Friday, January 3, 2003

Never Again Would Bird's Song Be The Same Comments

Rating: 3.2
He would declare and could himself believe
That the birds there in all the garden round
From having heard the daylong voice of Eve
Had added to their own an oversound,


Robert Frost
It is so precious and beautiful
9 5 Reply
Akintoye Temitayo 31 August 2015
This is beautiful. please do keep writing
13 11 Reply
* Sunprincess * 30 October 2012
wow the essence of eve's voice was captured in the bird's song and expressed so beautifully in this write..fabulous.. :)
6 2 Reply
Terence An 19 November 2009
This poem seems to me just to be Robert Frost paying respect to females. Women are considered the daughters of Eve and at least the way I interpret it is that after hearing a woman's voice, a bird's is just never as sweet. This poem is also a rejection of the pervasive naturalism in the 20th century since it demonstrates the impact that Eve has upon nature. The possibility that nature would attempt at mimicking humans is a blatant laugh in the face of naturalism.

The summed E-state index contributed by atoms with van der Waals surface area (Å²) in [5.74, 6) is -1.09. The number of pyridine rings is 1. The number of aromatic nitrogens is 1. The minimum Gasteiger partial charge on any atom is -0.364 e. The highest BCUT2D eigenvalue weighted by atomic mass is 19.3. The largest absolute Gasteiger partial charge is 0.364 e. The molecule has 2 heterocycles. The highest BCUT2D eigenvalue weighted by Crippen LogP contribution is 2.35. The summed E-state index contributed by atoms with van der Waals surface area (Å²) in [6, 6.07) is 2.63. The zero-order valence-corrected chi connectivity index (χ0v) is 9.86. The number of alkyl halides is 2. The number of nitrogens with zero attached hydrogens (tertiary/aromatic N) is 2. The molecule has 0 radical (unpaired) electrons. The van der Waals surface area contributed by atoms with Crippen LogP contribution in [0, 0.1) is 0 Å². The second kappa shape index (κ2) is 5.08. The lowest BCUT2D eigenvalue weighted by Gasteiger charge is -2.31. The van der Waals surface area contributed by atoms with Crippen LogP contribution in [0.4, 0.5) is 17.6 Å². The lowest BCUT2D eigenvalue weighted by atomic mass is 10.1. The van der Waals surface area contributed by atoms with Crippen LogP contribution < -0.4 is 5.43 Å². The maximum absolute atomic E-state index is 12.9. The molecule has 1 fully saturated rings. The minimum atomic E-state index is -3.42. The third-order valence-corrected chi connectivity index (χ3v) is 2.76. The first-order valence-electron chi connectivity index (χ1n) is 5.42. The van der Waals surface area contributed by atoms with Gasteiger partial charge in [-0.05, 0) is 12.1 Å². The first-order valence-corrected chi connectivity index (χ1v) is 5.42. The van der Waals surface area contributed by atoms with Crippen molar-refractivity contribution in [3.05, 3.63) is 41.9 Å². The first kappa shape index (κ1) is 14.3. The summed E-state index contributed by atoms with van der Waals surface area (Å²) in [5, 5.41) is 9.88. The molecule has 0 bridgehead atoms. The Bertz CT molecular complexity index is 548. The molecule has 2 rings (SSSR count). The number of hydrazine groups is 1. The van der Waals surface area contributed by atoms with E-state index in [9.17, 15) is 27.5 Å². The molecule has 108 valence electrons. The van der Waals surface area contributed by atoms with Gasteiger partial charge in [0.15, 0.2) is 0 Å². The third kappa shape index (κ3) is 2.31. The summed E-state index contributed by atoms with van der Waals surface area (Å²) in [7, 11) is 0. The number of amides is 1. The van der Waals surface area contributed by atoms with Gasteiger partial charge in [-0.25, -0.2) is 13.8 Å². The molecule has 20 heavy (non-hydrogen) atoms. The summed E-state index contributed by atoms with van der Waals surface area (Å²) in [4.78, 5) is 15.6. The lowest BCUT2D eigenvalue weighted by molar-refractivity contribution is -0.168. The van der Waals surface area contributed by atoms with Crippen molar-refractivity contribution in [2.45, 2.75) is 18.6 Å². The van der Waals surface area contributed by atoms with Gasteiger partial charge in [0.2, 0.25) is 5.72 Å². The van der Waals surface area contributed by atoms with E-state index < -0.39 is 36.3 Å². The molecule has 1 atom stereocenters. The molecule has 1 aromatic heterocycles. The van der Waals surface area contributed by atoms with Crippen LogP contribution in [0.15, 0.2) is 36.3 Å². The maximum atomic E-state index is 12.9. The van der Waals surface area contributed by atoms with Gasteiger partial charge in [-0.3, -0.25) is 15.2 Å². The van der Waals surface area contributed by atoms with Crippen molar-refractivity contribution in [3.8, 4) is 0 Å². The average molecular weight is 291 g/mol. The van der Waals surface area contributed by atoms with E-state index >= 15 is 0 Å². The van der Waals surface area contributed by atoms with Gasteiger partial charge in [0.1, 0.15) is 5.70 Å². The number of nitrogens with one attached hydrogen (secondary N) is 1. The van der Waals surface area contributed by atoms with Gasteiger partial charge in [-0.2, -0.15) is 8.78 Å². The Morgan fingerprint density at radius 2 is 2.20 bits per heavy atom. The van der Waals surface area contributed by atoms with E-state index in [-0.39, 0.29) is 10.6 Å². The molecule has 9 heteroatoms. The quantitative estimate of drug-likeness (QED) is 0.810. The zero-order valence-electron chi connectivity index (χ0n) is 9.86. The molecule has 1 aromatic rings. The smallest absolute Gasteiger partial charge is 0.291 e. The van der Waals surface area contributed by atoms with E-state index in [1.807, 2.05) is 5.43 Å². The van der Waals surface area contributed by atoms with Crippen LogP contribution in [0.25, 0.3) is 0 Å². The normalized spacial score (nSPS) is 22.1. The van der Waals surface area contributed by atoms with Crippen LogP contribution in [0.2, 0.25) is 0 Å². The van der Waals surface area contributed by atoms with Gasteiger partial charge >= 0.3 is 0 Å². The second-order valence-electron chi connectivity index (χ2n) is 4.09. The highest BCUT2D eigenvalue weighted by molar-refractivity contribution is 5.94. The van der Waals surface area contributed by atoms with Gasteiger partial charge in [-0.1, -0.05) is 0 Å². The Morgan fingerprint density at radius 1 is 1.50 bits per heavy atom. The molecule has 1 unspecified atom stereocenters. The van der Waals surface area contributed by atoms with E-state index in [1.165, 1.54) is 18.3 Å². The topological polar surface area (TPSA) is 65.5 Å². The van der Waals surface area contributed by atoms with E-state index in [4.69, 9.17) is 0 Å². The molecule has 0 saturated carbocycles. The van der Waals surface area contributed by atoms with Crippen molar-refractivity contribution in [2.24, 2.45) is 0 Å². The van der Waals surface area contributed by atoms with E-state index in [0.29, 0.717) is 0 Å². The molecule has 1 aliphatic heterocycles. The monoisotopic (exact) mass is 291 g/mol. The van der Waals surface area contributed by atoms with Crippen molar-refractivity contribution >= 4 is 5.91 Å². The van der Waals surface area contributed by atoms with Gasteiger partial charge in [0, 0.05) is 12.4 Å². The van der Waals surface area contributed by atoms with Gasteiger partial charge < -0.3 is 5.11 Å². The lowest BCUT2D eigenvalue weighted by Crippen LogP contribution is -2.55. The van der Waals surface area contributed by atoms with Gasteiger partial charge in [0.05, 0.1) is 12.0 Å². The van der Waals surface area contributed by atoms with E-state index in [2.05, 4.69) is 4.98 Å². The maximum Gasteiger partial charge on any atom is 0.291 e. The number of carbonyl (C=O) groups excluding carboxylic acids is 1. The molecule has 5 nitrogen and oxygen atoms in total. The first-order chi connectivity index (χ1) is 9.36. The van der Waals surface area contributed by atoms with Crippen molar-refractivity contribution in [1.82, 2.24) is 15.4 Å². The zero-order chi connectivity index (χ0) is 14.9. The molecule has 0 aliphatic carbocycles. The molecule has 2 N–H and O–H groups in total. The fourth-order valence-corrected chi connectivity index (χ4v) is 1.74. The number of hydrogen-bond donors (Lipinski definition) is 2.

13 10 Reply
Andrew Hoellering 23 June 2009
I don't believe that divinity has anything to do with it, nor is there any direct mention of Adam. Eve's tones and eloquence, her influence on the birds, goes way back, and is used by Frost to cojoin the human with the natural world, to the mutual enrichment of both.
6 4 Reply
William F. Dougherty 15 July 2008
The soul of the sonnet is metaphor: what Eve's voice does not only to the sound of birds but to the ear of Adam- the namer-poet. Why she came is a myth of origin that precedes a Father of poetry like Orpheus and his mythical lyre; moreover, there's no escaping the intention or influence of divinity, since the creator of Adam created Eve and the voice of Eve. I under-read Frost sometimes: Eve adds the soft eloquence of Sound to Adam's task of Naming (Words) , and that, I venture, marks the birth of poetry-NB: only Adam would have known the sound of birds before the birds absorbed Eve's over-sound, as Adam's son, Robert Frost, celebrates Sound and Sense, the phrase made famous by Alexander Pope. Thus, it seems to follow, never again should we refer to the Father or Mother of poetry, but to the Parents of poetry.
7 3 Reply

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